How can I tell if my cat is pregnant?
If your female cat is NOT spayed and she is allowed outdoors, chances are very high she is or will become pregnant. Please have your cat spayed (males -neutered).
Only your veterinarian can determine for sure if she’s pregnant.
But here are some signs of a pregnant cat:
>During the first 3 weeks of pregnancy, you won’t notice anything then after that timeframe, check her nipples as they should become pinker. From that moment it will take six weeks before the kittens arrive.
>Pregnant queens (as they are called) become more quiet and loving.
>They sleep more and are not interested in male cats.
>Heat cycles stop.
>An obvious sign is an enlarging belly area and you might be able to feel the babies.
Big Questions for YOU: Did you want your cat to get pregnant? Are you ready for a household of baby kittens? Is your cat a stray and you fear she could be pregnant? Did you know that depending on certain factors, if your cat is really pregnant, you can end the pregnancy?
Some things to think about:
>Early and mid-term spay and abortion of pregnant cats is common. Later term abortion is not normally done.
>A pregnant young cat (under one year) or an older cat (eight years and older) may have a hard time giving birth. Deformed or stillborn kittens could be a result or possibly the death of the mother cat.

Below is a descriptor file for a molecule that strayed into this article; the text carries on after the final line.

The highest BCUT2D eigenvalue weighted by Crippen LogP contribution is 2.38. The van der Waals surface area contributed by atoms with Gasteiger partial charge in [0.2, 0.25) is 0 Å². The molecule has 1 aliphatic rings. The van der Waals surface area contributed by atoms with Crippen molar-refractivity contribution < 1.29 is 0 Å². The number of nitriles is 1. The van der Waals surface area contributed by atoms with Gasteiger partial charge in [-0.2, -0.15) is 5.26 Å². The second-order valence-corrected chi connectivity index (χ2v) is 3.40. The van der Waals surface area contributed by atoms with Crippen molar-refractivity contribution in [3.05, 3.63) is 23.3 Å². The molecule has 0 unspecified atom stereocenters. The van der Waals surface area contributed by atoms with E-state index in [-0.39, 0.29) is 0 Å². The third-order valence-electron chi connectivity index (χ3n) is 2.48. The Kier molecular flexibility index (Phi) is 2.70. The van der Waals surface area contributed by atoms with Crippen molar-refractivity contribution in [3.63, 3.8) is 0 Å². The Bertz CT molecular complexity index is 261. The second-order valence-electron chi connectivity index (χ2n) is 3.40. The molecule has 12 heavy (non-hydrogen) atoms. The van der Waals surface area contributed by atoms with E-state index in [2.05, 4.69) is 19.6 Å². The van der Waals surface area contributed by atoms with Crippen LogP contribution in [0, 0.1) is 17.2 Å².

>If the pregnant cat is in good physical condition and it’s late-term in her pregnancy, you may choose to just let her have the kittens and decide later about a future spaying and finding homes for the new kittens if you don’t want to keep them.
>Taking care of newborn kittens is a responsibility and a commitment. Is your house set up or could it be arranged to help care for the babies? A safe room is highly suggested to keep the mother and kittens away from other pets and children.
>If you have a house big enough for more cats and can financially afford these new kittens, great for you! Just don’t forget the extra responsibility, time, products, and expenses those little furry bundles of joy amount to.
>If you have no interest in dealing with baby kittens, and the pregnant cat is early to mid-term and in decent health, call your veterinarian and schedule a spaying which will include removal of the fetuses.
>It is extremely difficult to find new homes for cats and kittens…so keep that in mind if you choose to let her have the babies and plan on giving them away. “Free kittens” does NOT equal instant new homes.
To find low-cost spay/neuter services near you call SPAY/USA at 1-800-248 SPAY or visit http://www.pets911.com.
Jessie says: When my human decided to adopt me (I was a stray), she was very worried that I was pregnant. She told the doctor to spay me and remove any babies if I was actually preggers. After my surgery, the doc announced that I was not pregnant but was in heat!
Gina says: Yeah, no wonder three other cats (males!) were prowling our yard! And the veterinarian told me during the spaying she determined Jessie had already HAD a litter of kittens! And the vet estimated her age to be under one year old!